Wednesday, March 05, 2014

D-Day on doc’s fees

KUALA LUMPUR: Private hospitals and clinics will know tomorrow whether they can increase, with immediate effect, their fees for medical consultation and procedures.
Health Minister Datuk Seri Dr S. Subramaniam will make the announcement after the ministry's post-cabinet meeting.
This was the response of Health Director-General Datuk Dr Noor Hisham Abdullah when asked to comment on a local news portal's report today on the possibility of a fee hike following the amended 13th Schedule of the Private Healthcare Facilities and Services Act 1998 which was gazetted on Dec 16 last year.
"The minister will inform the media tomorrow on the ministry's stand on the issue," he said.
Doctors in the private sector have not had an increase in their fees for the past 15 years and neither has the ministry drawn up any new schedule of fees for them.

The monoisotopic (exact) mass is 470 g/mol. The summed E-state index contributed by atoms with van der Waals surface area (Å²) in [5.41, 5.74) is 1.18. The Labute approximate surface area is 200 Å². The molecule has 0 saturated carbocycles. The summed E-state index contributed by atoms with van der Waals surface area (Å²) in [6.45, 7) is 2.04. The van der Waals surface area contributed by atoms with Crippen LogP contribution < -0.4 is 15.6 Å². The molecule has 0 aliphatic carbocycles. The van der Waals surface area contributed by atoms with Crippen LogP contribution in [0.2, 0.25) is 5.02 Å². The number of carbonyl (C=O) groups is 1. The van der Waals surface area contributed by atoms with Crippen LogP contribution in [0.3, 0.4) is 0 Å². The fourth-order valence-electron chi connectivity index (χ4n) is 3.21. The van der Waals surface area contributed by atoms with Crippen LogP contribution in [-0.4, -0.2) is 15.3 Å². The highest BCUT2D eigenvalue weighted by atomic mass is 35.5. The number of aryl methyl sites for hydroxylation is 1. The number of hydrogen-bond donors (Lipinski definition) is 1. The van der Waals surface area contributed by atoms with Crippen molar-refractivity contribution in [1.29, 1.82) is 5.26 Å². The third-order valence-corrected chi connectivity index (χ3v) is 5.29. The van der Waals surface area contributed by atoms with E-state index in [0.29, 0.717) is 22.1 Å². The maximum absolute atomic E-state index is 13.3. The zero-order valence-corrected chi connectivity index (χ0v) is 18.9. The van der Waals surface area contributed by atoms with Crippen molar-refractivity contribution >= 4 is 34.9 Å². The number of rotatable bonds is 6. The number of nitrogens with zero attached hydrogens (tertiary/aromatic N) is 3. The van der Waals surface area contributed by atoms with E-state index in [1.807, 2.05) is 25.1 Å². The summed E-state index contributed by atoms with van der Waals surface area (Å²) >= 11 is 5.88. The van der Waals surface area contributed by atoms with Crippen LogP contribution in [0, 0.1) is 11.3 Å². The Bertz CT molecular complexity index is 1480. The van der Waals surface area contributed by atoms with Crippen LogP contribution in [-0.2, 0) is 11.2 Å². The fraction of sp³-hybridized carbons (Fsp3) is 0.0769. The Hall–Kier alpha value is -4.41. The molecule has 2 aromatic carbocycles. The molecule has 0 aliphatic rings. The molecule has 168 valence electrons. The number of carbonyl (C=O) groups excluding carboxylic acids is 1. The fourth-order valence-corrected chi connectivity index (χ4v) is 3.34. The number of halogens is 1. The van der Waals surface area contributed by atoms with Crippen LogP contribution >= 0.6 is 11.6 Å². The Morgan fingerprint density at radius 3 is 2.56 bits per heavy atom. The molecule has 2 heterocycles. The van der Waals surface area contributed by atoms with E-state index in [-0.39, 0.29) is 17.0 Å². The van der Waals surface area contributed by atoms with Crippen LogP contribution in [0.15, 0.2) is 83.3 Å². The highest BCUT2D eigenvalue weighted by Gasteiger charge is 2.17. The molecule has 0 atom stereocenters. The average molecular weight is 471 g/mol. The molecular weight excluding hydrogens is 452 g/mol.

The Malaysian Medical Association (MMA) had last year asked for a 30% increase in consultation and procedural charges, but had to put it on hold following a public outcry.
MMA president Datuk Dr N.K.S. Tharmaseelan said today that doctors needed an increase in view of the rise in living and operating costs.
"It's been a long time since the last increase," he added.
General practitioners get between RM30 and RM50 per consultation while specialists charge between RM50 and RM80.
Tharmaseelan had earlier been quoted as saying that it was a misconception that doctors were rich and greedy.
"Many doctors are scraping the barrel with the rising utility bills, rentals and salaries (for staff). Quite a few have even quit practice as it's too expensive to maintain a clinic," he said.
On average, the operating cost for a general practitioner to run a clinic in Kuala Lumpur is about RM20,000 per month.
Tharmaseelan said a general practitioner, for instance, charges between RM45 and RM50, including medication, for a patient having cough and cold.
He said a fee increase is necessary for doctors to cover their "basic costs" in view of mandatory rulings like paying minimum wage.
Now, doctors are also required to have medical indemnity insurance, hire radiographers and engage waste disposal contractors for their clinics, he added.

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